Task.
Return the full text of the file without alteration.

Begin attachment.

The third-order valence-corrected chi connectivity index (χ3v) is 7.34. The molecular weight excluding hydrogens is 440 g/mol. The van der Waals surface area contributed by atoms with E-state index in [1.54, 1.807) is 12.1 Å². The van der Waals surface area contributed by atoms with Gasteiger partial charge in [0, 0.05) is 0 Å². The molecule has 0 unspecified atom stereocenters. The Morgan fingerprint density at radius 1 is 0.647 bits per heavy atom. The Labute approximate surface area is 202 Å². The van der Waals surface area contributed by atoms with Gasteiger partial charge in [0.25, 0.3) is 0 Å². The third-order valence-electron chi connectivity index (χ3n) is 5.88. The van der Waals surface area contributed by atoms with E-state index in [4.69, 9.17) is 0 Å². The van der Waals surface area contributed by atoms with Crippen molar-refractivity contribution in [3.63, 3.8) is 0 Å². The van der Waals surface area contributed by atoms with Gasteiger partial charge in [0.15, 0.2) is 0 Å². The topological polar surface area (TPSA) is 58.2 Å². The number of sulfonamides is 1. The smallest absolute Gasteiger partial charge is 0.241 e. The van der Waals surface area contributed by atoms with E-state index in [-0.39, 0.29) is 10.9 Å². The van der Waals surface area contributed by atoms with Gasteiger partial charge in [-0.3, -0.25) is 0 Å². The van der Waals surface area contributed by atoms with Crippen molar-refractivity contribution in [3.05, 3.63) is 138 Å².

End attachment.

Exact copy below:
The third-order valence-corrected chi connectivity index (χ3v) is 7.34. The molecular weight excluding hydrogens is 440 g/mol. The van der Waals surface area contributed by atoms with E-state index in [1.54, 1.807) is 12.1 Å². The van der Waals surface area contributed by atoms with Gasteiger partial charge in [0, 0.05) is 0 Å². The molecule has 0 unspecified atom stereocenters. The Morgan fingerprint density at radius 1 is 0.647 bits per heavy atom. The Labute approximate surface area is 202 Å². The van der Waals surface area contributed by atoms with Gasteiger partial charge in [0.25, 0.3) is 0 Å². The third-order valence-electron chi connectivity index (χ3n) is 5.88. The van der Waals surface area contributed by atoms with E-state index in [4.69, 9.17) is 0 Å². The van der Waals surface area contributed by atoms with Crippen molar-refractivity contribution in [3.63, 3.8) is 0 Å². The van der Waals surface area contributed by atoms with Gasteiger partial charge in [0.15, 0.2) is 0 Å². The topological polar surface area (TPSA) is 58.2 Å². The number of sulfonamides is 1. The smallest absolute Gasteiger partial charge is 0.241 e. The van der Waals surface area contributed by atoms with E-state index in [-0.39, 0.29) is 10.9 Å². The van der Waals surface area contributed by atoms with Gasteiger partial charge in [-0.3, -0.25) is 0 Å². The van der Waals surface area contributed by atoms with Crippen molar-refractivity contribution in [3.05, 3.63) is 138 Å².